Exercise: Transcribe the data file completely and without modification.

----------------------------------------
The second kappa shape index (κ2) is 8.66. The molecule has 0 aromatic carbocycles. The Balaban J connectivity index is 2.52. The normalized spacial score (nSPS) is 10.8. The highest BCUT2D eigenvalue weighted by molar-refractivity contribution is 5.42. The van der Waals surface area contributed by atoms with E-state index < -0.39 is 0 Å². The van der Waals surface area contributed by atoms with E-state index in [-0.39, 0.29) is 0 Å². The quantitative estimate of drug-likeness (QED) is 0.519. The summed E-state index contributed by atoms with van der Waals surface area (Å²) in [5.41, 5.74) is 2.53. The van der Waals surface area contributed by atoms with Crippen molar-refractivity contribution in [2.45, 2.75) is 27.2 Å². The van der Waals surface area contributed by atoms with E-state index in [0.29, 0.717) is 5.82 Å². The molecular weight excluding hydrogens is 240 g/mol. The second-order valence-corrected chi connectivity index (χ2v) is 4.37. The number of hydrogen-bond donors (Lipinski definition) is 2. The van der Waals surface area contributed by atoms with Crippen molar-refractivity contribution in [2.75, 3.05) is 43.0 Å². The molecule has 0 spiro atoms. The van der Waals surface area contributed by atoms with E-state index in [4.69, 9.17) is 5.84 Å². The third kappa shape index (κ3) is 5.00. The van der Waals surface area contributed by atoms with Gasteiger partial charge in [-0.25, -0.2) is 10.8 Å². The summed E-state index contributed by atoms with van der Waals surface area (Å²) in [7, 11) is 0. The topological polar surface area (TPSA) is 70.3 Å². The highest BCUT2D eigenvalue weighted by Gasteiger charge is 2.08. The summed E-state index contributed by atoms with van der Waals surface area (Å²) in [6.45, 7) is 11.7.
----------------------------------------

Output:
The second kappa shape index (κ2) is 8.66. The molecule has 0 aromatic carbocycles. The Balaban J connectivity index is 2.52. The normalized spacial score (nSPS) is 10.8. The highest BCUT2D eigenvalue weighted by molar-refractivity contribution is 5.42. The van der Waals surface area contributed by atoms with E-state index < -0.39 is 0 Å². The van der Waals surface area contributed by atoms with E-state index in [-0.39, 0.29) is 0 Å². The quantitative estimate of drug-likeness (QED) is 0.519. The summed E-state index contributed by atoms with van der Waals surface area (Å²) in [5.41, 5.74) is 2.53. The van der Waals surface area contributed by atoms with Crippen molar-refractivity contribution in [2.45, 2.75) is 27.2 Å². The van der Waals surface area contributed by atoms with E-state index in [0.29, 0.717) is 5.82 Å². The molecular weight excluding hydrogens is 240 g/mol. The second-order valence-corrected chi connectivity index (χ2v) is 4.37. The number of hydrogen-bond donors (Lipinski definition) is 2. The van der Waals surface area contributed by atoms with Crippen molar-refractivity contribution in [2.75, 3.05) is 43.0 Å². The molecule has 0 spiro atoms. The van der Waals surface area contributed by atoms with E-state index in [4.69, 9.17) is 5.84 Å². The third kappa shape index (κ3) is 5.00. The van der Waals surface area contributed by atoms with Gasteiger partial charge in [-0.25, -0.2) is 10.8 Å². The summed E-state index contributed by atoms with van der Waals surface area (Å²) in [7, 11) is 0. The topological polar surface area (TPSA) is 70.3 Å². The highest BCUT2D eigenvalue weighted by Gasteiger charge is 2.08. The summed E-state index contributed by atoms with van der Waals surface area (Å²) in [6.45, 7) is 11.7.